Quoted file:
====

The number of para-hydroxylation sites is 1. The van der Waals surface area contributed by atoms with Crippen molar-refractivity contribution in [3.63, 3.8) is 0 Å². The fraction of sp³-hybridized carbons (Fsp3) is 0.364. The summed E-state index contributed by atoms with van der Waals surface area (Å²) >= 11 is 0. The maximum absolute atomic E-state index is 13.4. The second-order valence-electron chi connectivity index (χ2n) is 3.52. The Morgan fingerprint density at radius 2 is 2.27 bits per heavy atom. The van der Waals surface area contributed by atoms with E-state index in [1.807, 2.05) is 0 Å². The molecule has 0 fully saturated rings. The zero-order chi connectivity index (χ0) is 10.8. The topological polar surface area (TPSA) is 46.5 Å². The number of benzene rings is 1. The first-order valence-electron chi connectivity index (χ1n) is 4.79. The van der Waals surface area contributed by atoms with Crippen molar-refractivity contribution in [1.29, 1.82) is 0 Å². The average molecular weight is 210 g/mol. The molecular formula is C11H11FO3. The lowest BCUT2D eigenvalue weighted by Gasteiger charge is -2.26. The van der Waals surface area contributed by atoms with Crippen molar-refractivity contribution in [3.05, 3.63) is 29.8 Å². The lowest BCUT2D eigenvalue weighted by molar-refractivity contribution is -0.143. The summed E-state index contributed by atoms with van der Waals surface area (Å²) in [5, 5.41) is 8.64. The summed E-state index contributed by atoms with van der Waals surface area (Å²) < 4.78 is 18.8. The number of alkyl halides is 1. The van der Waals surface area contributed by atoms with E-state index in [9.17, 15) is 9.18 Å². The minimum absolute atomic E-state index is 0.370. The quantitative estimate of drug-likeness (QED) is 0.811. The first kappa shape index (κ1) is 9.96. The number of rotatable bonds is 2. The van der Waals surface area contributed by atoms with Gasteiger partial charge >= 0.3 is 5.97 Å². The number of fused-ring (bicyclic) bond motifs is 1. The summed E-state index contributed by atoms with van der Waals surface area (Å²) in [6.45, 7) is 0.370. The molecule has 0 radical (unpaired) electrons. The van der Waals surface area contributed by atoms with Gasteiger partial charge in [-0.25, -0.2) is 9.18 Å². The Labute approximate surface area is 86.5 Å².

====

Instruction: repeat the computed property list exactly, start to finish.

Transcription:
The number of para-hydroxylation sites is 1. The van der Waals surface area contributed by atoms with Crippen molar-refractivity contribution in [3.63, 3.8) is 0 Å². The fraction of sp³-hybridized carbons (Fsp3) is 0.364. The summed E-state index contributed by atoms with van der Waals surface area (Å²) >= 11 is 0. The maximum absolute atomic E-state index is 13.4. The second-order valence-electron chi connectivity index (χ2n) is 3.52. The Morgan fingerprint density at radius 2 is 2.27 bits per heavy atom. The van der Waals surface area contributed by atoms with E-state index in [1.807, 2.05) is 0 Å². The molecule has 0 fully saturated rings. The zero-order chi connectivity index (χ0) is 10.8. The topological polar surface area (TPSA) is 46.5 Å². The number of benzene rings is 1. The first-order valence-electron chi connectivity index (χ1n) is 4.79. The van der Waals surface area contributed by atoms with Crippen molar-refractivity contribution in [1.29, 1.82) is 0 Å². The average molecular weight is 210 g/mol. The molecular formula is C11H11FO3. The lowest BCUT2D eigenvalue weighted by Gasteiger charge is -2.26. The van der Waals surface area contributed by atoms with Crippen molar-refractivity contribution in [3.05, 3.63) is 29.8 Å². The lowest BCUT2D eigenvalue weighted by molar-refractivity contribution is -0.143. The summed E-state index contributed by atoms with van der Waals surface area (Å²) in [5, 5.41) is 8.64. The summed E-state index contributed by atoms with van der Waals surface area (Å²) < 4.78 is 18.8. The number of alkyl halides is 1. The van der Waals surface area contributed by atoms with E-state index in [9.17, 15) is 9.18 Å². The minimum absolute atomic E-state index is 0.370. The quantitative estimate of drug-likeness (QED) is 0.811. The first kappa shape index (κ1) is 9.96. The number of rotatable bonds is 2. The van der Waals surface area contributed by atoms with Gasteiger partial charge >= 0.3 is 5.97 Å². The number of fused-ring (bicyclic) bond motifs is 1. The summed E-state index contributed by atoms with van der Waals surface area (Å²) in [6.45, 7) is 0.370. The molecule has 0 radical (unpaired) electrons. The van der Waals surface area contributed by atoms with Gasteiger partial charge in [-0.25, -0.2) is 9.18 Å². The Labute approximate surface area is 86.5 Å².